Either way though, this would be really useful. I can't stand using Blender 2.49. :x Upload what you have as a branch on your Github fork and people can try it out! :D

Re: Experimental PyPRP

PostPosted: Sat May 02, 2015 3:13 am
by Sirius
Sorry for not replying earlier to this topic, life's been keeping me quite busy lately...

cskid13 wrote:I would love to see this. In fact, I'd probably get back into writing if this existed.
Glad to hear it ! I just wish it were the case for more people...

Deledrius wrote:If you're going to work on a massive re-write of PyPRP to work with the newer Blender versions, it might be worth a look at starting from PyPRP2.
Isn't Korman intended to be the massive rewrite for newest Blender ? :P
No, the original idea was just feeding the scripts to a Python 2x to 3x translator, and then replace any call to Blender's API by their new equivalent (even though it was a bit more work than expected). AlcScript remains the same, and only minor changes in the interface are intended: either to rebind options to new buttons in Blender, or because I didn't like some options and wanted a simpler alternative*.
Rewriting it to use HSPlasma sounds like more work, and I'm not sure I want to bother.
However, I did have a look at PyPRP2 to get an idea of how to write plugins using the newest API... This was a time saver.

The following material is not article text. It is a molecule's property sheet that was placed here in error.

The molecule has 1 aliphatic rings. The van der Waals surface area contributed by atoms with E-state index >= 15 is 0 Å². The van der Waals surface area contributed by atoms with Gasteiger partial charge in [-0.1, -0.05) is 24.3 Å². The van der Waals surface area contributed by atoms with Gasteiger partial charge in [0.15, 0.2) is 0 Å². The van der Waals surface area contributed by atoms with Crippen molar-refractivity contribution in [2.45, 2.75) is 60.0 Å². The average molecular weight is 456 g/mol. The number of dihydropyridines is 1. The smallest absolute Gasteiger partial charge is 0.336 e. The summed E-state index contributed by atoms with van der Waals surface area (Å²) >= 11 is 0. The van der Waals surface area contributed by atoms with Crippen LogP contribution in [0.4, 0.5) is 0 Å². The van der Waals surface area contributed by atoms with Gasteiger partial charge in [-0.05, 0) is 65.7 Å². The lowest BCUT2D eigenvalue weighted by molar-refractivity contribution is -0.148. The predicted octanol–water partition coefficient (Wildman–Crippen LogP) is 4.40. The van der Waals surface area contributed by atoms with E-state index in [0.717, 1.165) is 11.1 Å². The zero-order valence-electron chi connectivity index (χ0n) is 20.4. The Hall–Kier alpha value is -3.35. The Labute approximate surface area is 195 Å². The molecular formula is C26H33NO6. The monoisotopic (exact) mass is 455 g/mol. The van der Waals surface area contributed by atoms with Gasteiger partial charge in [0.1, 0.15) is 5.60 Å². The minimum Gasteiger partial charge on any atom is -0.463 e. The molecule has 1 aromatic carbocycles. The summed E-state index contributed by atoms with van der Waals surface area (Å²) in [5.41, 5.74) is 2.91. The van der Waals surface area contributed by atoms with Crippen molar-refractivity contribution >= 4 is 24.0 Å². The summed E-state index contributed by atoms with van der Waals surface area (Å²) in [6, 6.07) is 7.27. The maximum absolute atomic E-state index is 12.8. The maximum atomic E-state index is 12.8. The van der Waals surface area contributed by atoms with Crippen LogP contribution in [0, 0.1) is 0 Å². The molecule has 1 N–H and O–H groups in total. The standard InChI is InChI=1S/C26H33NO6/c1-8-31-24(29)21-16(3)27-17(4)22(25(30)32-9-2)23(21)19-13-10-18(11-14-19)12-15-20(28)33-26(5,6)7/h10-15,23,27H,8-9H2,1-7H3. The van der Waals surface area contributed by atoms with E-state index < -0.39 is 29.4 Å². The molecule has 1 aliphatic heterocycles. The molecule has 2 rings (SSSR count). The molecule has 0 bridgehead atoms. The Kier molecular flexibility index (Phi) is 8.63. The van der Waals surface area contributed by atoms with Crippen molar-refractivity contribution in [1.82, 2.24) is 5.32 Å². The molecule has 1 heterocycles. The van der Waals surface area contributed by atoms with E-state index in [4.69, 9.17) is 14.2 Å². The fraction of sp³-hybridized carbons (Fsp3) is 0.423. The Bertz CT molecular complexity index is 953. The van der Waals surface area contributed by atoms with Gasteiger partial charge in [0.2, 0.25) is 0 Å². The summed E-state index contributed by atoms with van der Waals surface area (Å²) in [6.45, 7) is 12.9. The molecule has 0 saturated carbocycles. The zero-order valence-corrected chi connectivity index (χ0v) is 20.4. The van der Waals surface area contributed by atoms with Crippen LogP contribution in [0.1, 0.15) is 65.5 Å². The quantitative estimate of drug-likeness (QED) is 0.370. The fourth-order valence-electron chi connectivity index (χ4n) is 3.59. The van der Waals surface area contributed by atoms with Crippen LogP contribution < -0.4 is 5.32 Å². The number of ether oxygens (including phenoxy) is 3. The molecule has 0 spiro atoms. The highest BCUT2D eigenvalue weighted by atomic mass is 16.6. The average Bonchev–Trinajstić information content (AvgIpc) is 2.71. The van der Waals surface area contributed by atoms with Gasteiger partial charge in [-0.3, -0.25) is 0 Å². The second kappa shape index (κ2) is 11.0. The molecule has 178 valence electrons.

For instance, shadow casting is off by default, since I never use it and it's annoying to untick the button. Plus, it makes it easier to bake lightmaps**. Of course, some people might not like these modifications, which is why they are contained to this version of PyPRP (working on two versions of PyPRP and two APIs is already complicated enough, which is why I don't create a separate branch for these modifications either).

Ideally, the user wouldn't have to mess with Plasma's materials anymore, they would just setup the scene to render correctly in Blender, and my lightmap baking script would take care of the rest. I'm in no rush to finish the script, though, since the topic didn't get much replies anyway.

Now, I finally uploaded the new files to GitHub. Animations still don't work, but I fixed a few more things since the last post.

Here is a small guide to installing it (hopefully I made it simple enough for anyone to follow). Note: I tested it using Blender 2.71, it might not work with previous versions. Later versions should.

Installing PyPRP: